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Setting up a Blog as Tor Hidden Service

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Octocat-spinner-32 Readme.md
Octocat-spinner-32 blosxomandtor.png
Readme.md

Running a Blog with blosxom as a Tor hidden service

Tor + Blosxom = love

Blosxom is a very little blogging application. Being so small and simple it can be easily tweaked to work well as a Tor Hidden service. By well I mean that it must protect the server and client from identity leaks.

Configuring tor as a hidden service

The first step is configuring Hidden Serivice and getting apache up (for a detailed guide on how to configure a hidden service See here) I will just give some pointers on how to avoid identity leaks in apache.

You want to disable the default apache error messages, because they contain information on your machine. To so so add this to your hidden service virtual host:

    ErrorDocument 300 " "
    ErrorDocument 301 " "
    ErrorDocument 302 " "
    ErrorDocument 303 " "
    ErrorDocument 304 " "
    ErrorDocument 305 " "
    ErrorDocument 306 " "
    ErrorDocument 307 " "

    ErrorDocument 500 " "
    ErrorDocument 501 " "
    ErrorDocument 502 " "
    ErrorDocument 503 " "
    ErrorDocument 504 " "
    ErrorDocument 505 " "
    ErrorDocument 506 " "
    ErrorDocument 507 " "
    ErrorDocument 509 " "
    ErrorDocument 510 " "

    ErrorDocument 400 " "
    ErrorDocument 401 " "
    ErrorDocument 402 " "
    ErrorDocument 403 " "
    ErrorDocument 404 " "
    ErrorDocument 405 " "
    ErrorDocument 406 " "
    ErrorDocument 407 " "
    ErrorDocument 408 " "
    ErrorDocument 409 " "
    ErrorDocument 410 " "
    ErrorDocument 411 " "
    ErrorDocument 412 " "
    ErrorDocument 413 " "
    ErrorDocument 414 " "
    ErrorDocument 415 " "
    ErrorDocument 416 " "
    ErrorDocument 417 " "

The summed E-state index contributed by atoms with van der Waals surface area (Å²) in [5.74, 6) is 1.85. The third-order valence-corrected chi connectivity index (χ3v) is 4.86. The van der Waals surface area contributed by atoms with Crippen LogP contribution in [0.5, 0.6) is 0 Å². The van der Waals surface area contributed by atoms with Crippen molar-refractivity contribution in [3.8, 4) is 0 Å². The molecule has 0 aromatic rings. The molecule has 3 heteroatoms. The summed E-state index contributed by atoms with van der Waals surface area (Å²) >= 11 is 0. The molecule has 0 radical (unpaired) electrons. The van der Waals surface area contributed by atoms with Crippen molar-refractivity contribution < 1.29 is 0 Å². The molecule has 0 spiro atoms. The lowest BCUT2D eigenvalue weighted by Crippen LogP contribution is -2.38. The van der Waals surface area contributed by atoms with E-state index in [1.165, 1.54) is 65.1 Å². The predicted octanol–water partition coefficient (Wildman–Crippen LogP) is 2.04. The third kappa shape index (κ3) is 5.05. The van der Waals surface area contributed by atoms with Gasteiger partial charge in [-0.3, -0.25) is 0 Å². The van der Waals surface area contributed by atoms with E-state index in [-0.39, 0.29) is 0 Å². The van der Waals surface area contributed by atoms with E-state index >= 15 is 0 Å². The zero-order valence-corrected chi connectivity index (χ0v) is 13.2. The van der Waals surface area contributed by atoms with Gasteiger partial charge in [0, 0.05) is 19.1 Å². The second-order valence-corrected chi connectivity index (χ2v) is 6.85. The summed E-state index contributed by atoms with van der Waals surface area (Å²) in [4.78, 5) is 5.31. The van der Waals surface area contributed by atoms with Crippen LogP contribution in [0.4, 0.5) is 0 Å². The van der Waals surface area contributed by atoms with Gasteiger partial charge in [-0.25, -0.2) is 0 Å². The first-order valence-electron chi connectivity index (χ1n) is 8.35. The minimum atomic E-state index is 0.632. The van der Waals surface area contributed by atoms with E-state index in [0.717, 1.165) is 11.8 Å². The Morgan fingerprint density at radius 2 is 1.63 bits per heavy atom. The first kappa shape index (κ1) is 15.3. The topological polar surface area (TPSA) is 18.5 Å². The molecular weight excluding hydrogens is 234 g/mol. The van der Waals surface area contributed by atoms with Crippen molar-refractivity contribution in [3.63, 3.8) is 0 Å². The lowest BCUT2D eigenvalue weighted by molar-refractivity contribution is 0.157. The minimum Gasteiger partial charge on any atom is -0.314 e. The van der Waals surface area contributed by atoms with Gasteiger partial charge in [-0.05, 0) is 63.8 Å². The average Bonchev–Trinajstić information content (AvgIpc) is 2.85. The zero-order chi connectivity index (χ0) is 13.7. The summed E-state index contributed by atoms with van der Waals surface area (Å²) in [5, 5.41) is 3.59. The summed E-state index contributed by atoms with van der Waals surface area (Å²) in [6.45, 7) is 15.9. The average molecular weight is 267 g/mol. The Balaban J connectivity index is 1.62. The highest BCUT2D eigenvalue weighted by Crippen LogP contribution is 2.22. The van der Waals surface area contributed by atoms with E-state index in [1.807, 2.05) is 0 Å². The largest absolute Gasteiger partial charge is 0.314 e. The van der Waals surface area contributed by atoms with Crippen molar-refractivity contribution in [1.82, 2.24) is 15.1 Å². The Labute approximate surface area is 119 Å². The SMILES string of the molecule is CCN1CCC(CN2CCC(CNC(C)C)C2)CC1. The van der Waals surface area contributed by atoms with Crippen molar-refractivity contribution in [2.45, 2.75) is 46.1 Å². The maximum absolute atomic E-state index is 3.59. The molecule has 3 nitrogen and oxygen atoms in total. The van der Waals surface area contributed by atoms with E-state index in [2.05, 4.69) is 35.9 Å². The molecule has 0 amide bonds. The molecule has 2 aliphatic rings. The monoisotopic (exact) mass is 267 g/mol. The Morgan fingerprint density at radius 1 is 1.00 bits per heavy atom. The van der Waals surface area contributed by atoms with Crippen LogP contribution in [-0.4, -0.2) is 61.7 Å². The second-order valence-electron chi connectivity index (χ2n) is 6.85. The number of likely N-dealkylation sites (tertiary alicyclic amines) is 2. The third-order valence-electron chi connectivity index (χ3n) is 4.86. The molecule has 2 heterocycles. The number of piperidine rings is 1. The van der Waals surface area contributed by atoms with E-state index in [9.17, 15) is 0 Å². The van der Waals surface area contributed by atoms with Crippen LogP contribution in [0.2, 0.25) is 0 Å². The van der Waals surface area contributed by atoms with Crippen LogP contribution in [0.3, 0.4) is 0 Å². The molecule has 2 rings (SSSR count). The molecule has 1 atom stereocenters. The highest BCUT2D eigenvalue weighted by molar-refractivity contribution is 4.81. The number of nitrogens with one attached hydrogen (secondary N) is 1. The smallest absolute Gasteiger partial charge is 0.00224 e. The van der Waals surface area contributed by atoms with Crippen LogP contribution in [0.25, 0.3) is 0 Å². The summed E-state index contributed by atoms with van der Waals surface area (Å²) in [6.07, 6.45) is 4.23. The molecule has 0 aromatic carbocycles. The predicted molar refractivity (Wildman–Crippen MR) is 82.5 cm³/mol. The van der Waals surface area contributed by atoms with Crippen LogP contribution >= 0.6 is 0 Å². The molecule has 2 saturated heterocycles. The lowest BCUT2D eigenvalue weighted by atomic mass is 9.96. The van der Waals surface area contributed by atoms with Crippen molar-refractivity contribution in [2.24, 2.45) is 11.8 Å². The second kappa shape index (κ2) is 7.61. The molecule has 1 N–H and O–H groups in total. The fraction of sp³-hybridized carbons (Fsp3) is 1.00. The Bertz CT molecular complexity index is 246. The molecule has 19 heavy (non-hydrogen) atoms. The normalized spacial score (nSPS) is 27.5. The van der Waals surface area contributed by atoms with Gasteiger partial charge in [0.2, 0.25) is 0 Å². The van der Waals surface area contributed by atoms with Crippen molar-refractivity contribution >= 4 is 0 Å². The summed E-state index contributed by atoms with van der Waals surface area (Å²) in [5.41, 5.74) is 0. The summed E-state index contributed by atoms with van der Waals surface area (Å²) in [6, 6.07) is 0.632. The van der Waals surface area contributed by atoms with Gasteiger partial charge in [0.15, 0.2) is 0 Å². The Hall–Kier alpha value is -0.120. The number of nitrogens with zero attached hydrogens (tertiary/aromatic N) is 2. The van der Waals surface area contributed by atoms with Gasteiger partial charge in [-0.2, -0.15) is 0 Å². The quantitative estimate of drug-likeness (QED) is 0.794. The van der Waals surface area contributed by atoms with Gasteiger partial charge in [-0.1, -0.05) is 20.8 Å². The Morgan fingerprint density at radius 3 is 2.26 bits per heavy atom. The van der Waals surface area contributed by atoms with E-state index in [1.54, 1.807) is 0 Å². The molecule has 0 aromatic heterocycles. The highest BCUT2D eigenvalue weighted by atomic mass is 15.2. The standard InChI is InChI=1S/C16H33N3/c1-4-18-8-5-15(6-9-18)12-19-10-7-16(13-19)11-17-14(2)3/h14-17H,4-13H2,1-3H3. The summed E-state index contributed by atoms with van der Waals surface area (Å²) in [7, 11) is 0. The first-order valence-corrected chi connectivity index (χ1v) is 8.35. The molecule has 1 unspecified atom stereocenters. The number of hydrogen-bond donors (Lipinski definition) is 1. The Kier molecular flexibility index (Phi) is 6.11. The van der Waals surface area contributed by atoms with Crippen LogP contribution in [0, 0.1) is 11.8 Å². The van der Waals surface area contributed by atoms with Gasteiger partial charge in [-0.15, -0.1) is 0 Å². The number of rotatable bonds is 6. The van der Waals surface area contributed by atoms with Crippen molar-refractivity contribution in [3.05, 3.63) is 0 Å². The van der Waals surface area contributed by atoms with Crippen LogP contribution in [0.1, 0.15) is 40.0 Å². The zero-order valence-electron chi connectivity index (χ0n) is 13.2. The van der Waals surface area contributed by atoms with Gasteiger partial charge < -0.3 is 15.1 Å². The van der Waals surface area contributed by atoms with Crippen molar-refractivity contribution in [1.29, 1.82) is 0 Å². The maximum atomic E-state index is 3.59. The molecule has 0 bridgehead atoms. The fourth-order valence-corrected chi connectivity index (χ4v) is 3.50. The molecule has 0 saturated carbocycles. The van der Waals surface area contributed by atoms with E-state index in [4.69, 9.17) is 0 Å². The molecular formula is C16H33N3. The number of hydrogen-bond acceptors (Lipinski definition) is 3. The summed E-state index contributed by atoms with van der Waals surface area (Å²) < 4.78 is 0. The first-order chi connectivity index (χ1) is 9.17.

ErrorDocument 418 " "
    ErrorDocument 422 " "
    ErrorDocument 423 " "
    ErrorDocument 424 " "
    ErrorDocument 425 " "
    ErrorDocument 426 " "

What it does is it replaces the standard apache error messages with blank error strings. This avoids browser fingerprinting and disclosure of possible sensisitive information regarding the server.

Setting up Blosxom

Blosxom comes as just one .cgi file written in perl. To get it to work with apache you need libapache2-mod-perl2. On debian: apt-get install libapache2-mod-perl2

Then you need it to recognize .cgi as a cgi-script so you should add this to /etc/apache2/apache2.conf

AddHandler cgi-script .cgi .pl

By default blosxom will not use https on all links and will not work as a hidden service. Edit your bloxsom.cgi file in the following way:

$blog_title = "YOUR BLOG NAME";
$blog_description = "BLOG DESCRIPTION";
$datadir = "PLACE WERE U WILL STORE YOUR POSTS";
$static_dir = "PLACE WERE STATIC RENDERING HAPPENS";

Be sure to place your static dir and datadir outside of your public accessible directory, and ensure that files inside are not writable by others. If an attacker manages to write your blog entries the least he can do is carry on a XSS attack.

To make it work with tor make these changes to the blob of html code at the end of the file:

$url = "/index.cgi"
html foot <p /><center><a href="https://www.blosxom.com/"><img src="/blosxomandtor.png" border="0" /></a></body></html>

This makes all the links relative, so that they will work with .onion urls. This also works when using the blog from tor2web. The only issue is when you try and browse the page from x.tor2web.org/;. This is not that important as <onion_url>.tor2web.org works fine, yet I am looking for a workaround.

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